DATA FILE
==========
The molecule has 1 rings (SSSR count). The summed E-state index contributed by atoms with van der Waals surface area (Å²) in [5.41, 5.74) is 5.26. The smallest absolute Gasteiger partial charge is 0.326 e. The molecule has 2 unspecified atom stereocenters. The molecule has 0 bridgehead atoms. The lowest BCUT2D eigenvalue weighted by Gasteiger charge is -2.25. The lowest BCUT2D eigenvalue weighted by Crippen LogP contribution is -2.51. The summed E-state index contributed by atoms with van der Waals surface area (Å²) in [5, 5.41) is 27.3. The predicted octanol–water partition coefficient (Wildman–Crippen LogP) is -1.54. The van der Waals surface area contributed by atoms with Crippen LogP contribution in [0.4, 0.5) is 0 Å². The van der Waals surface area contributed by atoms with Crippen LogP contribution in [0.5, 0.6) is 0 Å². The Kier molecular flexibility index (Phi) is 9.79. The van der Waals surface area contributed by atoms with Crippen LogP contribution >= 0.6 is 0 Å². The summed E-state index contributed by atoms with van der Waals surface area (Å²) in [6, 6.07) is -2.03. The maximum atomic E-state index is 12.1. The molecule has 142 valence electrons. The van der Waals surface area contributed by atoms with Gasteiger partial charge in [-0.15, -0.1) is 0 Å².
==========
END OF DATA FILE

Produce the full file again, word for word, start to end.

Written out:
The molecule has 1 rings (SSSR count). The summed E-state index contributed by atoms with van der Waals surface area (Å²) in [5.41, 5.74) is 5.26. The smallest absolute Gasteiger partial charge is 0.326 e. The molecule has 2 unspecified atom stereocenters. The molecule has 0 bridgehead atoms. The lowest BCUT2D eigenvalue weighted by Gasteiger charge is -2.25. The lowest BCUT2D eigenvalue weighted by Crippen LogP contribution is -2.51. The summed E-state index contributed by atoms with van der Waals surface area (Å²) in [5, 5.41) is 27.3. The predicted octanol–water partition coefficient (Wildman–Crippen LogP) is -1.54. The van der Waals surface area contributed by atoms with Crippen LogP contribution in [0.4, 0.5) is 0 Å². The van der Waals surface area contributed by atoms with Crippen LogP contribution in [0.5, 0.6) is 0 Å². The Kier molecular flexibility index (Phi) is 9.79. The van der Waals surface area contributed by atoms with Crippen LogP contribution >= 0.6 is 0 Å². The summed E-state index contributed by atoms with van der Waals surface area (Å²) in [6, 6.07) is -2.03. The maximum atomic E-state index is 12.1. The molecule has 142 valence electrons. The van der Waals surface area contributed by atoms with Gasteiger partial charge in [-0.15, -0.1) is 0 Å².